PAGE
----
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In the summer of 2009, graphic novelist Sarah Leavitt visited B.C.’s historic 108 Mile House, where she learned of local legend Agnus McVee: roadhouse owner, madam, and serial killer of more than 50 people during the gold rush. One thing: on investigation, there is little historical evidence of Agnus’s existence. For some writers, this would represent a dead end, but for Leavitt, it gave her free rein to imagine this woman’s story. For readers who enjoyed Leavitt’s 2010 graphic memoir Tangles, about her mother’s Alzheimer’s diagnosis, Leavitt’s latest book represents a big shift in subject matter, though not in quality. Agnes, Murderess (Freehand, 304 pages) is a richly imagined ghost story that is also a queer love story about a family curse that follows Agnes from the Scottish Hebrides to the “new” world, which turns out to be neither as new nor as empty as Agnes was lead to believe.


Norman Ravvin’s The Girl Who Stole Everything (Linda Leith, 310 pages) is set in Vancouver and Radzanow, a Polish village an hour’s drive northwest of Warsaw. Ravvin’s novel is about two places in flux and the secrets – particularly their hidden Jewish histories – that are brought to the surface by the churn of recent change. In Vancouver, gentrification’s creep into the Downtown Eastside reveals Cordova Street’s past as an Eastern European Jewish enclave, as well as a murder mystery from the 1960s. Meanwhile, post-Communist Poland is only just starting to grapple with the facts of its past, including the Holocaust. When a Second World War movie, comically earnest in its desire for historical accuracy, begins filming in Radzanow’s town square, it awakes memories for those who lived through the war. Ravvin brings these stories together while resisting the urge to tie a too-neat bow.


Hazel Jane Plante’s debut novel Little Blue Encyclopedia (for Vivian) (Metonymy, 200 pages), has a transwoman writing an (alphabetical) letter of love and grief for her dead friend, Vivian. Little Blue is the name of a fictional TV show Vivian adored. Paired with a style of prose that feels off-the-cuff (which is hard to do well), this is a remarkably assured, wholly original first novel.


A few other debuts of note: Crocuses Hatch from Snow (Vagrant, 256 pages) is Jaime Burnet’s story of two families, black and white, one well established in Halifax’s North End, the other part of a gentrifying wave. Yes, I’ve mentioned gentrification twice now in this roundup and there is also in this novel a lesbian ghost! Lots of ghosts in this roundup, too.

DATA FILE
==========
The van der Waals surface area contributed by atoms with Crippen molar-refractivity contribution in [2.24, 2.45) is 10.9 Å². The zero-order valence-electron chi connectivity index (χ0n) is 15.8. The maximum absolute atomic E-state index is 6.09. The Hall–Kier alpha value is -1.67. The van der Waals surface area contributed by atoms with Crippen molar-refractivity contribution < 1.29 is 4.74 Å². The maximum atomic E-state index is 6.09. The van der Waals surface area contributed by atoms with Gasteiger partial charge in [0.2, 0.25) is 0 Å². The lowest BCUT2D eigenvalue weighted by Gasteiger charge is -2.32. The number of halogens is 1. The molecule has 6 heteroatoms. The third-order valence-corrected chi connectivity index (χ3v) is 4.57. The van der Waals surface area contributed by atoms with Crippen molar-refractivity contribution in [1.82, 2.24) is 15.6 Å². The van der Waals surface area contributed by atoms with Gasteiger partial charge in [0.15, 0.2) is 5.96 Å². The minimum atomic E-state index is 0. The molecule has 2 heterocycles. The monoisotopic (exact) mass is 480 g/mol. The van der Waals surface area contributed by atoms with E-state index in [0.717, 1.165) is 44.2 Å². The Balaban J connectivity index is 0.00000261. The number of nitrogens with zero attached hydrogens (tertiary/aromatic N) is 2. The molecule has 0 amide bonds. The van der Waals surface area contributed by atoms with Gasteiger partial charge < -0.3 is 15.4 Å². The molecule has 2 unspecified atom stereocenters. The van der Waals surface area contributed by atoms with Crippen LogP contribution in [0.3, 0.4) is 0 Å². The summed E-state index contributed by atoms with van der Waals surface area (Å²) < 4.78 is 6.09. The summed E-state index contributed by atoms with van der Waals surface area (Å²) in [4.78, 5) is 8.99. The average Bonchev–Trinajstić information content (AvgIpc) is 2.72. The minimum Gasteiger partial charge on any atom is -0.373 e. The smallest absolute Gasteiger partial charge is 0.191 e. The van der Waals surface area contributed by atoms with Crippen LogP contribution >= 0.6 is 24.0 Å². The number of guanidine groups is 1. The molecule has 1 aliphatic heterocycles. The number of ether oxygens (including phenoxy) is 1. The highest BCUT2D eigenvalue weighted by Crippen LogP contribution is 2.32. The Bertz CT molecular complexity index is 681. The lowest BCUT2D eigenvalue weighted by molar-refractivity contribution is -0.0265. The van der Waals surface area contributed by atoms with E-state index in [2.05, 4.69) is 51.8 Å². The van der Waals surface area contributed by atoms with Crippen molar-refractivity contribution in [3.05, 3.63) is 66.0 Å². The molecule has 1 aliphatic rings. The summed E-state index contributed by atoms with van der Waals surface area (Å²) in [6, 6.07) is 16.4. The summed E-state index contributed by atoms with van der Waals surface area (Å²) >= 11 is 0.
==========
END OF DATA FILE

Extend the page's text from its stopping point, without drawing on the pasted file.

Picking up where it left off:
Claremont (Linda Leith, 262 pages), the first book from filmmaker Wiebke von Carolsfeld (Marion Bridge, Stay), opens with a scene of incredible violence: a boy discovers his parents’ murder-suicide. But the rest of the novel is not this. Instead, this book is about how people survive such an event and make a safe-haven, a home, from the improbable, imperfect pieces of family.

Journey Prize-shortlisted author Seyward Goodhand has a first collection called Even That Wildest Hope (Invisible, 224 pages). Some of these stories, such as the opening Enkidu (The Epic of Gilgamesh, redux) and So I Can Win, the Galatrax Must Die, bring to mind the off-kilter worlds of Paige Cooper. But my favourites here are the maybe quieter but still pleasantly bizarre Pastoral and The Parachute.

Followers of Drew Hayden Taylor might hear echoes in the premise to his new novel Chasing Painted Horses (Cormorant, 265 pages): a Toronto cop recognizes a graffiti horse from his childhood on Otter Lake Reserve. First, the author wrote this as a short story, then a play, but Danielle and her horse wouldn’t leave him. Now, as a novel, it’s been given room to breathe. Haunting and funny both, I think it’s found the right format.


Those with perpetual imposter syndrome will find a fellow traveller in Jessica, the protagonist in Rachel Manley’s second novel, The Fellowship (Cormorant, 288 pages). She’s out of Jamaica, out of poetry and into the strange world of academia when she accepts a prestigious fellowship at a women’s college in Cambridge, Mass., where she’s supposed to complete her biography of her late father. Jessica isn’t the only one feeling out of her depth, however.

Blue Bear Woman (Inanna, 170 pages) is the second of Virginia Pésémapéo Bordeleau’s books translated into English (by Susan Ouriou and Christelle Morelli). It follows Victoria – similar to the author, a Cree woman from northern Quebec – who in 2007 returns to James Bay in search of ancestors’ stories, her own inner sight and the body of her missing great-uncle. It is a race against time before the Eastman dam floods the territory forever.

The idea that from the 1960s through the 1980s, a serial killer stalked London, Ont., raping and murdering young women and boys, might to some readers sound unlikely – because why isn’t this better known? But for the families of the killer’s victims, who are still in search of answers, this story is all too real. In The Forest City Killer (ECW, 360 pages) local historian Vanessa Brown investigates and may have caught the killer.

A warning to aficionados of the French composer Camille Saint-Saëns (1835–1921): Chris Eaton’s Symphony No. 3 (Bookhug, 360 pages) is a thought experiment and ode to rage, but not a straight-up biographical novel. It’s a dense text, and it reproduces the prejudices of fin de siècle Europe, which can make for difficult reading, though there are also sections when this novel opens up and sings.


Finally, for those who want to revisit a lost classic, Coach House has published a revised edition of Gail Scott’s feminist novel Heroine (192 pages), about a woman imagining her future in the form of a novel, as she reflects on her personal and political upheaval in 1970s Quebec. With a foreword by Eileen Myles.

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